Linda Ronstadt on Winning the Hispanic Heritage Foundation's Legend Award
"It's most special if it's this kind of an award, because it reinforces who I am and where I came from."
On Tuesday, music icon Linda Ronstadt will add another award to her vast collection of trophies — the Hispanic Heritage Foundation's Legend Award, presented at the 33rd Annual Hispanic Heritage Awards. "It's a special award among awards," Ronstadt tells People CHICA. "I didn't sing to win prizes. That wasn't what I was doing. I was trying to play music, but it's also nice to be acknowledged so that we aren't working in a vacuum."
Though Ronstadt, now 74, got her start as a recording artist in the 1960s, she was not always recognized as a Latina musician despite her Mexican heritage. "I'm light-skinned and have a German surname, so it didn't occur to people that I was Mexican American," she explains. "But I grew up in the Sonoran desert. We disregarded the border very much in those days. We'd drive across the border to have lunch and go to parties or go to picnics, or go to the mall, quinceañeras."
She says it wasn't until the '80s, when she recorded her first Spanish-language album Canciones de Mi Padre, that people finally started to understand her as an artist with Mexican roots. Canciones, released in 1987, eventually became a hit, but getting it made was a struggle. "They said that I was crazy," she recalls of her managers at the time. "But I'd been asking to record in Spanish since the late '60s. And I finally just said, 'Look, I made all these records for you in English and you sold them. I'm going to do this just for me.' It was pure self-indulgence, because I had a whole list of songs that I loved that I wanted to learn."
Recorded with the mariachi bands Los Camperos de Nati Cano, Mariachi Sol de México, and Mariachi Vargas de Tecalitlán, Canciones is made up of covers of classic ranchera songs that Ronstadt grew up singing with her father and grandfather. "I didn't know how to sing them, I didn't know how to find the lyrics," she says. "It wasn't like the days when you had the internet and you can just look up lyrics and find people performing it. These are songs that I learned from my family — a lot of them I had never heard a record of. So to get them learned up to professional level would take a real project. It was gonna take me months. I was going to have to find really good musicians to play with. And I did that by making a connection with [the mariachi bands]. Those guys mentored me, they were really generous about it."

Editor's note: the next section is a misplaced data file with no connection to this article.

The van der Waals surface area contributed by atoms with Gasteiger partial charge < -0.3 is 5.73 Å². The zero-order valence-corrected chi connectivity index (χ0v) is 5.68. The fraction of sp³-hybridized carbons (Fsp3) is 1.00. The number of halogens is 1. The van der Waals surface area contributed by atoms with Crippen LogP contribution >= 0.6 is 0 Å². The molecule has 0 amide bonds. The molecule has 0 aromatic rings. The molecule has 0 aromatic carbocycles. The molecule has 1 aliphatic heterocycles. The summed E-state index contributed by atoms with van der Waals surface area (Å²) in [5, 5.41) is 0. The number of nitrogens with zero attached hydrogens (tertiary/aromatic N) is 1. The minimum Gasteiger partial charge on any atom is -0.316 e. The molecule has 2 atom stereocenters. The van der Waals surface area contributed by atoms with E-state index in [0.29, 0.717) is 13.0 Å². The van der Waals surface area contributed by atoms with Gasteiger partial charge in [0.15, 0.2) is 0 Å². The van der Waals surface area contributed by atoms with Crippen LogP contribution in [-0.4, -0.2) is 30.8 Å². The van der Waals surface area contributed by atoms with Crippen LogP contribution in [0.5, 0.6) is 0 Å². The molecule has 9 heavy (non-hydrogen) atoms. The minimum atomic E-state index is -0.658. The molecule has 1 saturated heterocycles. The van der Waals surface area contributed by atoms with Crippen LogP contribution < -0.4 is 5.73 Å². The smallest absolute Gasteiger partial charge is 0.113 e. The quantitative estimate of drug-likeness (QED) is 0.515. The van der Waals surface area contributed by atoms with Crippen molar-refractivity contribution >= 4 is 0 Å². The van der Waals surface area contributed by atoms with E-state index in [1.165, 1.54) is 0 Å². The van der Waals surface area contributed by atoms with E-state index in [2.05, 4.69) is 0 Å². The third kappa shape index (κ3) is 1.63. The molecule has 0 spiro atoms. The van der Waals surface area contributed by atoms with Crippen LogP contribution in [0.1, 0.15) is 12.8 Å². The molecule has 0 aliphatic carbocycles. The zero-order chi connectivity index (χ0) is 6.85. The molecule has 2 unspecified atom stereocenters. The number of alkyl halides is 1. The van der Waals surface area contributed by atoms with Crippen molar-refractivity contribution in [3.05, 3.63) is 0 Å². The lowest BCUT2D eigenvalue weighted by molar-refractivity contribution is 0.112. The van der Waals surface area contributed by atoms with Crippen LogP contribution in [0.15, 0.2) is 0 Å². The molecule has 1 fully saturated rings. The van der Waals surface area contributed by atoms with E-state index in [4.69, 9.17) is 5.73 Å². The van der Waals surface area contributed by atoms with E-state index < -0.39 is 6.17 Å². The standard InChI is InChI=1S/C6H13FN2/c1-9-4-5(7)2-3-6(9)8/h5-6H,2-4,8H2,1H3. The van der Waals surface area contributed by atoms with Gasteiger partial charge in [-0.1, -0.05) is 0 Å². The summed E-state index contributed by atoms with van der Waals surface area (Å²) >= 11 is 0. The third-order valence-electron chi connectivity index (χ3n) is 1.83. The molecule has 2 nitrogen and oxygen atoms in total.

At the time, critics weren't universally impressed by Canciones — Rolling Stone called it "the party-gag album of the year" — but it became a touchstone of the genre, winning a Grammy in 1989 and becoming the highest-selling non-English-language album in American history. "I think the songs are really good," Ronstadt says now of the album's lasting impact. "The poetry is rich. The rhythms are interesting. The heart of Mexican music is profound. I thought the songs were much better than the songs that I was getting from contemporary writers."
Ronstadt retired from music in 2011 after complications from progressive supranuclear palsy made it impossible for her to sing, but she remains active in other ways. Last year she was the subject of the critically acclaimed documentary Linda Ronstadt: The Sound of My Voice, and she's worked as an artistic director for the San Jose Mariachi and Latin Music Festival. Later this month, she'll appear in another documentary titled Linda and the Mockingbirds, about a 2019 road trip she took with fellow folk icon Jackson Browne and a bus full of young singers and artists to Banámichi, the Sonoran town where her grandfather grew up.
But first, the Hispanic Heritage Awards. "It's most special if it's this kind of an award," she says, "because it reinforces who I am and where I came from."